An elevation in blood pressure in aging humans has been well documented; however, the underlying causes for the development of hypertension with age remain uncertain. Proposed mechanisms center around pathologic renal defects, such as alterations in the renin/angiotensin system [39], [40], SNS dysfunction [41], or abnormalities during cardiovascular development. All of these etiologies potentially contribute to the development of hypertension with age [42].

During the early pathogenesis of hypertension, an increase in cardiac output subsequently leads to increased vascular resistance, and these events appear to be primarily neurogenic in origin [41], [43], [44]. In contrast, in long-term hypertensive patients, blood volume and cardiac output generally return to normal levels, but vascular resistance remains elevated possibly through structural, non-neurogenic mechanisms. This division between the stages of hypertension is important in determining the underlying mechanisms, and our findings point to a role for the D3 receptor in the emergence of hypertension in its chronic form.

Dopamine is a potent neurotransmitter that also markedly contributes to the control of cardiac and vascular function, including heart rate variability (HRV), which is considered a measure of autonomic regulation of cardiac activity [45], [46]. We recently reported that treatment with a D3 receptor agonist improved HRV in patients with Restless Legs Syndrome (RLS) [47], suggesting that activation of this inhibitory dopamine receptor can boost both neurological and autonomic functions. While our tail-cuff method to measure blood pressure and heart rate did not provide a sufficiently-fast time resolution to directly measure HRV, and while we abstained in this study from interventional approaches to directly measure HRV or cardiac pressures and volumes, our survival data suggest that a dysfunction of the D3 receptor is affiliated with a risk for a decreased life span. The D3KO mouse, originally characterized phenotypically as hyperactive with elevated locomotor activity, reduced anxiety, and hypertension [16], [48], has been previously proposed as a model for RLS [49]. Interestingly, patients suffering from RLS often present clinically with high blood pressure and cardiovascular disease [50], [51]. Moreover, the severity of RLS pathology and symptomatology worsen with age, and treatment with D3-receptor agonists can remediate RLS symptoms including hypertension [52], [53]. These findings establish a basis for our theory that the D3 receptor system plays a pivotal role in the emergence of aging-related hypertension and suggest that the D3KO mouse may also serve as a new animal model with which to study the mechanisms affiliated with aging-related hypertension and cardiac remodeling.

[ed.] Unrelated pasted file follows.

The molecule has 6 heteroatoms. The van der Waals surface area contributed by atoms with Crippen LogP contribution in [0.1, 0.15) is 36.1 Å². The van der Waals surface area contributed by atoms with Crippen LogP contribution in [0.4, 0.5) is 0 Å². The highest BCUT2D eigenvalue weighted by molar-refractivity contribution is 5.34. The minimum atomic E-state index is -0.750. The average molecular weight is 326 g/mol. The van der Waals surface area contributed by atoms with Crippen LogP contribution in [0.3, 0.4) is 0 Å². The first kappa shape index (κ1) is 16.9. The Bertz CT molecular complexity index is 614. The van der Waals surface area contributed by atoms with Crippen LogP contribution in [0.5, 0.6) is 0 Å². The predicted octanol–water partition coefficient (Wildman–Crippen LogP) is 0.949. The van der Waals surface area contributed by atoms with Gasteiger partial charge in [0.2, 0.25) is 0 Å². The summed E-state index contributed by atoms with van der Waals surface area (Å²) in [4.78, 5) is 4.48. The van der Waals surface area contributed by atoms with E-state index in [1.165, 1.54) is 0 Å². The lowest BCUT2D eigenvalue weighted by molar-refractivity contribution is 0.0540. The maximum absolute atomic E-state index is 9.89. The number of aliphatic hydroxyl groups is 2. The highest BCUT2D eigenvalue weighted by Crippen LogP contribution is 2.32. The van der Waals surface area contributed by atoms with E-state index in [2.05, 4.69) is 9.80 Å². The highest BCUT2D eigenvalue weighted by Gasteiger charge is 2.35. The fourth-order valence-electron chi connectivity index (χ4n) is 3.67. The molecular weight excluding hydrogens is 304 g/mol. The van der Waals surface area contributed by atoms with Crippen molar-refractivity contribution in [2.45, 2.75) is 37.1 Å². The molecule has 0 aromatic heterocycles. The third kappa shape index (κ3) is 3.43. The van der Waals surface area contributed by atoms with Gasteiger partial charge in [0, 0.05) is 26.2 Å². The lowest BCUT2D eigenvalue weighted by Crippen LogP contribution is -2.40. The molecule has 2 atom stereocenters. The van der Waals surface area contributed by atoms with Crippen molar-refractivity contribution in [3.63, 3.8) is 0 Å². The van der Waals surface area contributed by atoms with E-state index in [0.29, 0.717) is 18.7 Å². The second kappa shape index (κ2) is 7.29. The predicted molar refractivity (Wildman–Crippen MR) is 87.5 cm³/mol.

In many tissues, a structural reorganization and enhancement of matrix proteins including collagen, fibronectin, and proteoglycans occur with age [54], [55]. Such fibrotic changes often result in rigidity and stiffening of the tissue with loss of functional integrity. We found that myocardial interstitial fibrosis increased (∼30%) with age in WT animals, corresponding to expected age-related fibrotic modifications. In comparison, in young D3KO mice myocardial interstitial fibrosis was ∼40% higher than that of age-matched WT controls and comparable to the 2 yr old WT. In support of the fibrosis data, IP-Western analyses of myocardial homogenates revealed that pro- and mature collagen type-I but not type-III or type-IV significantly increased with age in the WT animals. In a similar fashion, young D3KO expressed significantly elevated levels of pro- and mature collagen type-I, comparable to that of the 2 yr old WT. A decline of the heart function with aging and age-related cardiac fibrotic remodeling has been well characterized [7], [34]. Myocardial collagen accumulation has also been identified as a major contributor to these aging-related changes. Here, we identify collagen type-I as the major component in aging-related myocyte fibrosis in WT animals, supporting previous observations that collagen type-I is a primary collagen isotype in the aged heart [35]. Collagen type-I expression was significantly increased in the young D3KO and similar to levels found in 2 yr old WT. Interestingly, an inverse relationship between fractional shortening and myocardial collagen content has been recently suggested to contribute to aging-related fibrotic remodeling [56]. Additionally, although several studies have examined the role for the D1 and/or D2 receptors on collagen deposition following coronary artery occlusion [57] or under conditions of experimental arthritis [58], this is the first report highlighting a role for the D3 receptor in myocardial collagen accumulation.